The Kids Are All Right: Follow-up

My post on the relationship between ideology and fertility rates generated some great feedback and critiques (albeit mostly on a Facebook thread). Sadly, none of this was related to the awesome pun in the title of the piece. (Seriously, no love for “The Kids Are All Right”?)

Well, life goes on.

In light of the interest in the subject, I’ve decided to do a quick follow-up piece to address some readers’ questions and adding a bit of information, particularly as relates to this graph from the original post:

Conservative have more kids

1. Are there more people on the political left?

A couple people asked about the ideological composition of the nation and the sample I used. This is an important question, because if the political right makes up a small enough minority of the population or sample, then my graph, which shows the average number of children per respondents of different ideologies but doesn’t convey sample sizes, is a bit misleading—or at least less compelling. So my fault for not going into it in the first place.

Per the most recent polling by Gallup, The American electorate identifies as roughly 26% liberal, 35% moderate, and 35% conservative. This is after two decades of a slow, steady increase in the percentage of Americans calling themselves “liberal.” More on that later.

The sample I pulled from the General Social Survey (GSS) reflects Gallup’s national numbers pretty well: out of the total 8,539 respondents sampled, 2,346 (27.47%) identified as some degree of liberal, 3,285 (38.47%) as moderate, and 2,908 (34.50%) as some degree of conservative.

sample distribution

2. Are there more women on the political left?

I believe this question is getting at the same idea: if the majority of women are left of moderate, then the higher fertility of women on the right is less consequential for the electorate. According to Gallup’s national numbers, 30% of women identify as liberals—the same percentage as call themselves conservatives. For men, those numbers are notably different: 40% and 21%, respectively.

The sample I used showed more gender parity in ideologies, but it’s not hugely off. At any rate, the important thing is that the elevated fertility rates of conservative women can’t be written off as the effect of a small sample size.

men and women political ideologies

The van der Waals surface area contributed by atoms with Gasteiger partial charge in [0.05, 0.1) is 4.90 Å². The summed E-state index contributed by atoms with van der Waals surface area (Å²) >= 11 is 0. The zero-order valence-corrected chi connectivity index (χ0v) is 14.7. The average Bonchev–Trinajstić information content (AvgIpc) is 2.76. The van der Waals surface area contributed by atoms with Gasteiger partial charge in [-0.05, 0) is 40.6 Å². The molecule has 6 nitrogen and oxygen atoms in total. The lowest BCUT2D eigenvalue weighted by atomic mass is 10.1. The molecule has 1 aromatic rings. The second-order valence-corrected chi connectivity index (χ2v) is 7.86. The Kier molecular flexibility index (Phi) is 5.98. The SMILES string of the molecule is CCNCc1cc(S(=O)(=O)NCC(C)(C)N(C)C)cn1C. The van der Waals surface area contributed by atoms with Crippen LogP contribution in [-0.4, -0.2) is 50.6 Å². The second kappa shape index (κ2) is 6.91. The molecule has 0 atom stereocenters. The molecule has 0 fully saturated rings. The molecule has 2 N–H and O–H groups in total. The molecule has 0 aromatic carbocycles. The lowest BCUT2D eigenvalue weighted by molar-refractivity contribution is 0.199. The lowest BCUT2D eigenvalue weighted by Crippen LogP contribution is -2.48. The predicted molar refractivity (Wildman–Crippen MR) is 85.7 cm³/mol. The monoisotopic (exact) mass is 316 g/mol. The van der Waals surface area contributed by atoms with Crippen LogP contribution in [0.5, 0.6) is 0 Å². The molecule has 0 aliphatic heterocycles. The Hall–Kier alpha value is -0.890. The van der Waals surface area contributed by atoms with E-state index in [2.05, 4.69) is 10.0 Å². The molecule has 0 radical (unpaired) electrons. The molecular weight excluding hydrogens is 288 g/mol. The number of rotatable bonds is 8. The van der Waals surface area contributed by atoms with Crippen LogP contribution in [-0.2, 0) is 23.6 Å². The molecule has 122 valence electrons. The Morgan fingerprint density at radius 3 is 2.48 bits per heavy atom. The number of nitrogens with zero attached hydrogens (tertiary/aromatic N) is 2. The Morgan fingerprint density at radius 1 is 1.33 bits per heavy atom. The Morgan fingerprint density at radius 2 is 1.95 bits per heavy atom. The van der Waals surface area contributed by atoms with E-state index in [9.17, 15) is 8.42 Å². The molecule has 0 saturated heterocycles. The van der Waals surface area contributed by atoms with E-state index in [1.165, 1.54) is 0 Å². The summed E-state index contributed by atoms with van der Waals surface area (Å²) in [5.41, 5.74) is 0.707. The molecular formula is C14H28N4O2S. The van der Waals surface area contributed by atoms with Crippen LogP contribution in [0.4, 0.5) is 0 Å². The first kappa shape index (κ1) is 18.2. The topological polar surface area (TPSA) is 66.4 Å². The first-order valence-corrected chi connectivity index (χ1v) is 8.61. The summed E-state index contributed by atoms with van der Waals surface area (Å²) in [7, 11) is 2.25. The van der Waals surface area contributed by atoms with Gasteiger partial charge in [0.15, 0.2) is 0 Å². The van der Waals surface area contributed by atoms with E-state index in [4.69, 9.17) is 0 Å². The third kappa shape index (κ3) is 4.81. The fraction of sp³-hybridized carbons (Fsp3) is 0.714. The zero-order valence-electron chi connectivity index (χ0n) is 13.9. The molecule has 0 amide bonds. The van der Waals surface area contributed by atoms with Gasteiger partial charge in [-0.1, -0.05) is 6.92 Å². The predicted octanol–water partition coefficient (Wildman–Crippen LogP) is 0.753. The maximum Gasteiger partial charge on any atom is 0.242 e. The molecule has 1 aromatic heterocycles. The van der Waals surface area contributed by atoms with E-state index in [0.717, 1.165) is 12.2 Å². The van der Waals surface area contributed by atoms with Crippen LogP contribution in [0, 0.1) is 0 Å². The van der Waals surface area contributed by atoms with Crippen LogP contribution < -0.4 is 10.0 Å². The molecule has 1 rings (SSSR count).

3. But the population has been getting more liberal. Doesn’t that kind of throw a wrench in this narrative?

Only time will tell, I suppose! To be clear, this is how many people read the tea leaves, and the story I’m telling is a bit of heterodoxy. While I can’t offer a firm answer to this question now, I have a few remarks:

  • The past is no guarantee of the future. (Ask GE shareholders, amirite?) Just because the electorate has been getting more liberal doesn’t mean it will continue to.
  • I suspect the secular trend toward liberalization is as influenced by macroeconomics and sociological factors as it is individual characteristics and experiences. The question is, what will be the effects of today’s macroeconomic and sociological upheaval on future voters—or their children?
  • Relatedly, I think time horizon matters a great deal when evaluating whether or not the future looks liberal or conservative. This is theory on my part, but maybe populations naturally move to the right over the long term (because conservatives reproduce more) unless cultural forces pulling leftward—economic globalization?—are sufficiently strong and sustained.
  • Finally, I think it’s worth noting that America’s liberal ranks are mostly swelling at the expense of its moderate contingent, perhaps due to increasing political polarization.

americans becoming more liberal
America has been getting more liberal at the expense of its moderate contingent

*

There were a few questions brought up to which I don’t have good answers at the moment. Without promising when, if at all, to address them—I’ve learned not to make firm commitments relating to this fine blog—here are two excellent threads I should follow:

  • Does completing various life milestones (having children, buying a house, getting married) make people more conservative? There must be some longitudinal studies on this somewhere…
  • To what extent do children’s political views match their parents’, and is there symmetry between liberals and conservatives in this regard? (I linked to one study by Gallup in the last post that suggested a 70% match between parents and their children, but there’s probably a lot more work on this out there.)
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